Plant hot peppers in full sun in rich, deep soil

May 24, 2017

A legendary creature flew on the battle flag of the legendary King Arthur. It wasn't a bird of prey like America's bald eagle, but it could fly. It had four legs and two wings, scaly skin and best of all, it could spew fire out of its mouth. It was the dragon, and today the dragon adorns the flag of Wales. 

So it is fitting that the Dragon’s Breath pepper comes from Wales. This pepper, now the hottest on earth, burns at 2.48 million on the Scoville scale, which is even hotter than the 2 million Scoville pepper spray used by the military. 

Hot peppers get their punch from capsaicin, and the Dragon's Breath pepper is so hot that it contains a lethal amount of capsaicin. 

The chemical capsaicin is only found in peppers. When capsaicin touches pain receptors in your mouth they send a signal to your brain that there is a burning pain. To block the pain, the brain produces endorphins that numb the area. Very hot peppers make the body inflate liquid-filled blisters. The liquid-filled blisters will absorb much of the damage from the capsaicin. 

If the capsaicin is so strong that mere blistering doesn't help, and the capsaicin keeps activating the nerve endings, your immune system can go berserk as your body tries to put out what it thinks is extreme heat. This when you can go into anaphylactic shock and even close off your airways, causing death if left untreated. Milder forms of capsaicin heat can be alleviated by drinking milk. 

There's no need to grow super-hot peppers to get peppers’ many health benefits, including lots of vitamin C, B vitamins, especially vitamin B6, potassium, magnesium and iron.

Plant hot peppers (Capsicum sp.) in full sun in rich, deep soil in the garden or in large pots. They grow best in soil with a pH between 6.2 and 7.0. Space the plants 18 inches to two feet apart. Water the newly planted hot peppers well and then give them at least one to two inches of water every week.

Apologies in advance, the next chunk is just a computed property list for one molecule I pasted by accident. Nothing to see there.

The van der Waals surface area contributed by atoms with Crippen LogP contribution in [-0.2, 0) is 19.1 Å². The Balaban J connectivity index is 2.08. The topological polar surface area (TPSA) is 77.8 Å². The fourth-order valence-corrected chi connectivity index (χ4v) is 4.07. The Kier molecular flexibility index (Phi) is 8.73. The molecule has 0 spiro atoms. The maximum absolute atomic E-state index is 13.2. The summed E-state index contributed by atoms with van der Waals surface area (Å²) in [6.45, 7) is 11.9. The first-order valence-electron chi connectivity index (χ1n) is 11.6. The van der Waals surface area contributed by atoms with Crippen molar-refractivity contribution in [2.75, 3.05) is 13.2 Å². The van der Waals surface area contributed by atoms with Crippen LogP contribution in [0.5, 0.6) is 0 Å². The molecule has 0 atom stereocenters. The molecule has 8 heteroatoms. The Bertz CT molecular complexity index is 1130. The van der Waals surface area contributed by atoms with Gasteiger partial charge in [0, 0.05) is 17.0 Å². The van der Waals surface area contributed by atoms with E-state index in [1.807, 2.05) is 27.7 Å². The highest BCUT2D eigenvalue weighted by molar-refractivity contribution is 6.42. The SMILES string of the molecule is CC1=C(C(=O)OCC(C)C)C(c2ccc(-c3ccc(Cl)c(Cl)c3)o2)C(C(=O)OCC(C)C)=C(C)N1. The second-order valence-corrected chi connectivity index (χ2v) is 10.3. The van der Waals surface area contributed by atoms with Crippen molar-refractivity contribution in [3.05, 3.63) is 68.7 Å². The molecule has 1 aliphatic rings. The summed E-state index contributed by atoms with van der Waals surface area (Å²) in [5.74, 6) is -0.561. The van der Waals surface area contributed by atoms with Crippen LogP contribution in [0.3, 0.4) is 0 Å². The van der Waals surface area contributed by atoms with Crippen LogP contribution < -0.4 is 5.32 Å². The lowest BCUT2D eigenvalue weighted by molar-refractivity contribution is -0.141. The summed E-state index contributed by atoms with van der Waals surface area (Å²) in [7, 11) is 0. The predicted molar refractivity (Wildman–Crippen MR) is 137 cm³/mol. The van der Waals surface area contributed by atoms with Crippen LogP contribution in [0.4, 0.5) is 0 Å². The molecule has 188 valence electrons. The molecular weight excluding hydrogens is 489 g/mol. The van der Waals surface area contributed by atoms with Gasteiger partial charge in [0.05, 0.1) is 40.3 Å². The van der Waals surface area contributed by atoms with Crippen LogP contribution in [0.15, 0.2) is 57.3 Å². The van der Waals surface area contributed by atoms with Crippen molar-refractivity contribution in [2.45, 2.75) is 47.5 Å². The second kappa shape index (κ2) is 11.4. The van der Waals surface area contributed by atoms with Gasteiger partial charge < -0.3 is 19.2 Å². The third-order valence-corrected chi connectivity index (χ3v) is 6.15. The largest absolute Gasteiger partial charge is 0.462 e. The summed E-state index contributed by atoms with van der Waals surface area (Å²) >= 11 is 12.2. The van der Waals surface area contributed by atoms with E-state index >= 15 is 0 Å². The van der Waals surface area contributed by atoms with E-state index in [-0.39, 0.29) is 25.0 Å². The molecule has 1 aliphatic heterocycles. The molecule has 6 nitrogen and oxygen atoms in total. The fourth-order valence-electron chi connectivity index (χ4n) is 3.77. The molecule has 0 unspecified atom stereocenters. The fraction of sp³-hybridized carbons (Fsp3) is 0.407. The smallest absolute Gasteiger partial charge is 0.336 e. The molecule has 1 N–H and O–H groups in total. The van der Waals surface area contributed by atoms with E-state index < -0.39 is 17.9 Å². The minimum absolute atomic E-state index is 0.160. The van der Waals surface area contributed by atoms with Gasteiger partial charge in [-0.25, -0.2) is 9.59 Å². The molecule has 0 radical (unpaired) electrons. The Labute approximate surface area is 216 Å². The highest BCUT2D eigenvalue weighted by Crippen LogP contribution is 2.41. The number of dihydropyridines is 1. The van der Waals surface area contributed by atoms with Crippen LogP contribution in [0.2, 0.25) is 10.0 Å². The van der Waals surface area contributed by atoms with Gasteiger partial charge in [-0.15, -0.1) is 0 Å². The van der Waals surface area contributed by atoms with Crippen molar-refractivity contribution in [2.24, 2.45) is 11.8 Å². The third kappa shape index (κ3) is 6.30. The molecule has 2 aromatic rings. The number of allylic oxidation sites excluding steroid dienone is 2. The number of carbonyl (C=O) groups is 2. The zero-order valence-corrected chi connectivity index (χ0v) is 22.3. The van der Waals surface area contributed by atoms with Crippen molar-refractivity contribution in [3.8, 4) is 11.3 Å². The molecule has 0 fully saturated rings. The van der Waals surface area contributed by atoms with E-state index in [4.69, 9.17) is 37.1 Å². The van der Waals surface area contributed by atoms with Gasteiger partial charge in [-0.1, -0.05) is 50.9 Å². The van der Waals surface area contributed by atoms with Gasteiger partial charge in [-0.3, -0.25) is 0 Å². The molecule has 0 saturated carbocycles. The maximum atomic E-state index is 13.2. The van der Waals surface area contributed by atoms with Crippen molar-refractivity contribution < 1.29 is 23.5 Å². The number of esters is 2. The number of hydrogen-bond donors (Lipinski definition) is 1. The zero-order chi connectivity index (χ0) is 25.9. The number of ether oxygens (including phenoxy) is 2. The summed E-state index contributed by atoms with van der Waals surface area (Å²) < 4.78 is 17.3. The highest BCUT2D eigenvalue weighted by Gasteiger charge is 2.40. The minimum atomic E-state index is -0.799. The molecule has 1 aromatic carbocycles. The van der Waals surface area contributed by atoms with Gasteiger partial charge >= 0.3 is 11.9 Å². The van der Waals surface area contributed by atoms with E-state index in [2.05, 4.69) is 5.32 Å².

Hot peppers make good companion plants when planted near basil, tomatoes, parsley and carrots. Keep them away from fennel and kohlrabi. 

If temperatures go above 85 degrees F. pepper plants will drop their blossoms and not set any fruit. Beat hot weather with regular watering and a good mulch to cool the plants. You can get more fruits to set by adding a teaspoon of Epsom salt per quart of water. Use fertilizers such as bone meal that are high in phosphorus to encourage flowering. 

You may want to wear gloves when harvesting hot peppers. Always cut the peppers from the plant leaving a bit of stem. If you pull the peppers off, you may tear the branch or even kill the plant. 

Many hot peppers have a fruity taste. Try growing a variety such as jalapeno, habanero or pepperoncini. You can use hot peppers fresh, freeze them or dry them. Just don't eat too many or get them in your eyes, unless you're a dragon.

  • Paul Barbano writes about gardening from his home in Rehoboth Beach. Contact him by writing to P. O. Box 213, Lewes, DE 19958.

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